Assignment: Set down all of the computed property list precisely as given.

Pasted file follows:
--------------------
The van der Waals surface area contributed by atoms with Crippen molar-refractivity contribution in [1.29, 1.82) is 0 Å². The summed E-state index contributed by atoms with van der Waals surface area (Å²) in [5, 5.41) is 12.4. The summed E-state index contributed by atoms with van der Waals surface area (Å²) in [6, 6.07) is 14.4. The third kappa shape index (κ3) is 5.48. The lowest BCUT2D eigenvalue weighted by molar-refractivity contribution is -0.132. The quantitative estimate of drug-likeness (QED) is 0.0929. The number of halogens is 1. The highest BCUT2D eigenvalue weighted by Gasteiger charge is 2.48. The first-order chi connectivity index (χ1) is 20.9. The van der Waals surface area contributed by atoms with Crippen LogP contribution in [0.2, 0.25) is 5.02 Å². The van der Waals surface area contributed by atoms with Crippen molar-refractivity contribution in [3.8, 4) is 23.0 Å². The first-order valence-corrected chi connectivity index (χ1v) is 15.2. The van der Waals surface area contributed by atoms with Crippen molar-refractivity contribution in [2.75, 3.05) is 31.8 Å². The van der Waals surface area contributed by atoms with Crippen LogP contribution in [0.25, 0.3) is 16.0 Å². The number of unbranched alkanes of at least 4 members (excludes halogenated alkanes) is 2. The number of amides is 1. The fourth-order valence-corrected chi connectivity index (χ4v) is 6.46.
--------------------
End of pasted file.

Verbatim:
The van der Waals surface area contributed by atoms with Crippen molar-refractivity contribution in [1.29, 1.82) is 0 Å². The summed E-state index contributed by atoms with van der Waals surface area (Å²) in [5, 5.41) is 12.4. The summed E-state index contributed by atoms with van der Waals surface area (Å²) in [6, 6.07) is 14.4. The third kappa shape index (κ3) is 5.48. The lowest BCUT2D eigenvalue weighted by molar-refractivity contribution is -0.132. The quantitative estimate of drug-likeness (QED) is 0.0929. The number of halogens is 1. The highest BCUT2D eigenvalue weighted by Gasteiger charge is 2.48. The first-order chi connectivity index (χ1) is 20.9. The van der Waals surface area contributed by atoms with Crippen LogP contribution in [0.2, 0.25) is 5.02 Å². The van der Waals surface area contributed by atoms with Crippen molar-refractivity contribution in [3.8, 4) is 23.0 Å². The first-order valence-corrected chi connectivity index (χ1v) is 15.2. The van der Waals surface area contributed by atoms with Crippen molar-refractivity contribution in [2.75, 3.05) is 31.8 Å². The van der Waals surface area contributed by atoms with Crippen LogP contribution in [0.25, 0.3) is 16.0 Å². The number of unbranched alkanes of at least 4 members (excludes halogenated alkanes) is 2. The number of amides is 1. The fourth-order valence-corrected chi connectivity index (χ4v) is 6.46.